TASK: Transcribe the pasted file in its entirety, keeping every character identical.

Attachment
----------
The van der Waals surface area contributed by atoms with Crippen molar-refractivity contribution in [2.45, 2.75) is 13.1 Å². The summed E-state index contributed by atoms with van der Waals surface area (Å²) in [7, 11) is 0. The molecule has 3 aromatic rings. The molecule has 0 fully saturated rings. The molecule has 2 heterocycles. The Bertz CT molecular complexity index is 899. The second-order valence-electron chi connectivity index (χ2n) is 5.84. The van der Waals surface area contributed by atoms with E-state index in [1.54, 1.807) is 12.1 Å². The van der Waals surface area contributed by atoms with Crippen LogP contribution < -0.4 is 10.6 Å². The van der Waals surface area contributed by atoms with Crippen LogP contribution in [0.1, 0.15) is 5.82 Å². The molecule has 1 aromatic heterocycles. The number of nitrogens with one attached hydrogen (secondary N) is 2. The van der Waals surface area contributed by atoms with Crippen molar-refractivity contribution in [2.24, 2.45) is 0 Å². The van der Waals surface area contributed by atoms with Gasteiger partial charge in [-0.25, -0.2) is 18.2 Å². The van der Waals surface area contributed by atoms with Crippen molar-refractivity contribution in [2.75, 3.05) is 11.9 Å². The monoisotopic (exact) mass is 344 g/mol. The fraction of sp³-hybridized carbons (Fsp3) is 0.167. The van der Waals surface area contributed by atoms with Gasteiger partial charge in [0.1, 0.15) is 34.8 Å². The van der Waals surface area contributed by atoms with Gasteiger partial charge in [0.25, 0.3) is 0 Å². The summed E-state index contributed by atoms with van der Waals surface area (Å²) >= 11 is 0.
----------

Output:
The van der Waals surface area contributed by atoms with Crippen molar-refractivity contribution in [2.45, 2.75) is 13.1 Å². The summed E-state index contributed by atoms with van der Waals surface area (Å²) in [7, 11) is 0. The molecule has 3 aromatic rings. The molecule has 0 fully saturated rings. The molecule has 2 heterocycles. The Bertz CT molecular complexity index is 899. The second-order valence-electron chi connectivity index (χ2n) is 5.84. The van der Waals surface area contributed by atoms with E-state index in [1.54, 1.807) is 12.1 Å². The van der Waals surface area contributed by atoms with Crippen LogP contribution < -0.4 is 10.6 Å². The van der Waals surface area contributed by atoms with Crippen LogP contribution in [0.1, 0.15) is 5.82 Å². The molecule has 1 aromatic heterocycles. The number of nitrogens with one attached hydrogen (secondary N) is 2. The van der Waals surface area contributed by atoms with Crippen molar-refractivity contribution in [2.24, 2.45) is 0 Å². The van der Waals surface area contributed by atoms with Gasteiger partial charge in [-0.25, -0.2) is 18.2 Å². The van der Waals surface area contributed by atoms with Crippen molar-refractivity contribution in [2.75, 3.05) is 11.9 Å². The monoisotopic (exact) mass is 344 g/mol. The fraction of sp³-hybridized carbons (Fsp3) is 0.167. The van der Waals surface area contributed by atoms with Gasteiger partial charge in [0.1, 0.15) is 34.8 Å². The van der Waals surface area contributed by atoms with Gasteiger partial charge in [0.25, 0.3) is 0 Å². The summed E-state index contributed by atoms with van der Waals surface area (Å²) >= 11 is 0.